The main problem is that in any presidential election, what we are choosing are the political platforms for the nation of the various political formations, which represent distinct classes or factions of those classes. The vote for a particular presidential choice implies backing his political program and the class interests which it represents. With this perspective, even though it is not the program of imperialism and the sectors of the national bourgeoisie most closely allied to imperialism, Chávez’s program nevertheless does not represent the interests of the workers and poor people, but a nationalist course. According to Rosales and Co., Venezuela must open its doors for imperialism to exploit our resources and workforce without interference, including the oil, with the state acting only as a guardian of the bourgeois legality and stability, and in this way to prepare the country for every Yankee imperialist initiative. It is a plan for complete surrender, without questioning the super-profits that the imperialists take away from us, resigning itself to the crumbs left for the bosses who are gears in the machine of transnational capital and for the state bureaucrats who favor these businesses. It is the program of the years of the decadence of puntofijismo.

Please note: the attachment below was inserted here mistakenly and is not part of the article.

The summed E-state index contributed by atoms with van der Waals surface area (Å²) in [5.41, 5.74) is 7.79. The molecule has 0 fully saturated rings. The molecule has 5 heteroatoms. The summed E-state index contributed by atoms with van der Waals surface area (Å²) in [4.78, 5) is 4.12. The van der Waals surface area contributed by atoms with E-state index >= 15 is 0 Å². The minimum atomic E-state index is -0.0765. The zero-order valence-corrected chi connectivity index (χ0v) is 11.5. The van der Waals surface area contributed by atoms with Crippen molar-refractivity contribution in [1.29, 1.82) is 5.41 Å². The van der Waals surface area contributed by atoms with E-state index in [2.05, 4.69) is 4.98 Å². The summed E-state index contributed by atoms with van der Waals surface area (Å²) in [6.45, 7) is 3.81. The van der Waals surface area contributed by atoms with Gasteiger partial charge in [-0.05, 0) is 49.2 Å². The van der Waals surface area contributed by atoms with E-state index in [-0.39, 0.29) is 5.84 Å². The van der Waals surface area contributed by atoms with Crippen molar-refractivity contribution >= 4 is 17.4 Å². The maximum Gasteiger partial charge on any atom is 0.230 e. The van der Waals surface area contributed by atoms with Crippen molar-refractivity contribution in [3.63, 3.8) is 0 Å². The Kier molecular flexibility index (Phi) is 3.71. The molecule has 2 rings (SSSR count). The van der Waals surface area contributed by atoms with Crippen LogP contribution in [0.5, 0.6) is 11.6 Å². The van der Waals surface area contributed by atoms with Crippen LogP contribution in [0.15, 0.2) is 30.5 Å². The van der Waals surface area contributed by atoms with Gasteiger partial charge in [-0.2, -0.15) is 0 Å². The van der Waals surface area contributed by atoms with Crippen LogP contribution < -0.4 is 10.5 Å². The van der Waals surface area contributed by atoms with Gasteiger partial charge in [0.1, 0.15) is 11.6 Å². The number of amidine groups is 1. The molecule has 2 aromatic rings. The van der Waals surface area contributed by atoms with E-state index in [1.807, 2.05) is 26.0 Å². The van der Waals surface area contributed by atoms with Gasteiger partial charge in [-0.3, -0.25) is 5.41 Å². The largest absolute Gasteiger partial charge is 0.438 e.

As for Chávez, he proposes a central role for the state in the management of the economy, keeping property and the control of the oil profits in its hands, also negotiating with transnational corporations, but placing these under state regulation; thus, the oil profits in the hands of the state and the taxes levied on foreign capitalists are used for "national" development and production, that is, production by state-owned and private enterprises, as well as for social programs, and the development of cooperatives and small businesses. It is a program that lays claim for the "country" to the oilfields and to a portion of the imperialists’ profits, with which it proposes to promote the growth of the national bourgeoisie (its alliance with Fedeindustria [a bosses’ federation] and the ranchers’ association Confagan is no accident). Its discourse on the level of international relations with Yankee imperialism is one of greater independence, which does not align itself with US politicians and seeks wider margins of action, along with alliances with other international or regional power centers such as China, Russia, and Iran, as well as reliance on the formation or regional blocs to negotiate better deals with imperialism [1] such as MERCOSUR, behind which stand the bourgeoisies of the other semi-colonial countries and the transnational corporations that operate within them. On the other hand Chávez is supported by a huge mass movement which hopes for solutions to its demands. All this is what earns Chávez the tenacious opposition of Yankee imperialism and the big national bourgeoisie.